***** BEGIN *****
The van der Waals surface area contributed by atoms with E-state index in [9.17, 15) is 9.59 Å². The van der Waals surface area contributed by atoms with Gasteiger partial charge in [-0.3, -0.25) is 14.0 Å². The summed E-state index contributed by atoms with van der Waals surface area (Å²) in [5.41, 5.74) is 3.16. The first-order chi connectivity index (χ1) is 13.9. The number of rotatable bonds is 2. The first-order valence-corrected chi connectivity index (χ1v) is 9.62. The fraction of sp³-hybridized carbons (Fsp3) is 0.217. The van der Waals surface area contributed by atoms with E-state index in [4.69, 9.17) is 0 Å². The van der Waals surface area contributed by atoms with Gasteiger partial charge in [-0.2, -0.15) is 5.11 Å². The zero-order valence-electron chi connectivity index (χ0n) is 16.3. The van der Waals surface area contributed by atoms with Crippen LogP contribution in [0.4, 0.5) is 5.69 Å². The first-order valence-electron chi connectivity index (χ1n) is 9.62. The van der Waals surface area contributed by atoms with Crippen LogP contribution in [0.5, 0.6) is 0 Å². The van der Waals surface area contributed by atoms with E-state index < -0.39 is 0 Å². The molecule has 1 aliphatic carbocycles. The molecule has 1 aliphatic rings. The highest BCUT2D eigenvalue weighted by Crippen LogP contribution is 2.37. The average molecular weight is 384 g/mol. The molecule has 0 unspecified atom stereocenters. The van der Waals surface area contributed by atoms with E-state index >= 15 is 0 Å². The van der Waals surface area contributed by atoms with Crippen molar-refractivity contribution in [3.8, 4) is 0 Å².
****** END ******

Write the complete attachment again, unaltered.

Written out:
The van der Waals surface area contributed by atoms with E-state index in [9.17, 15) is 9.59 Å². The van der Waals surface area contributed by atoms with Gasteiger partial charge in [-0.3, -0.25) is 14.0 Å². The summed E-state index contributed by atoms with van der Waals surface area (Å²) in [5.41, 5.74) is 3.16. The first-order chi connectivity index (χ1) is 13.9. The number of rotatable bonds is 2. The first-order valence-corrected chi connectivity index (χ1v) is 9.62. The fraction of sp³-hybridized carbons (Fsp3) is 0.217. The van der Waals surface area contributed by atoms with E-state index in [4.69, 9.17) is 0 Å². The van der Waals surface area contributed by atoms with Gasteiger partial charge in [-0.2, -0.15) is 5.11 Å². The zero-order valence-electron chi connectivity index (χ0n) is 16.3. The van der Waals surface area contributed by atoms with Crippen LogP contribution in [0.4, 0.5) is 5.69 Å². The first-order valence-electron chi connectivity index (χ1n) is 9.62. The van der Waals surface area contributed by atoms with Crippen LogP contribution in [0.5, 0.6) is 0 Å². The van der Waals surface area contributed by atoms with E-state index < -0.39 is 0 Å². The molecule has 1 aliphatic carbocycles. The molecule has 1 aliphatic rings. The highest BCUT2D eigenvalue weighted by Crippen LogP contribution is 2.37. The average molecular weight is 384 g/mol. The molecule has 0 unspecified atom stereocenters. The van der Waals surface area contributed by atoms with E-state index >= 15 is 0 Å². The van der Waals surface area contributed by atoms with Crippen molar-refractivity contribution in [3.8, 4) is 0 Å².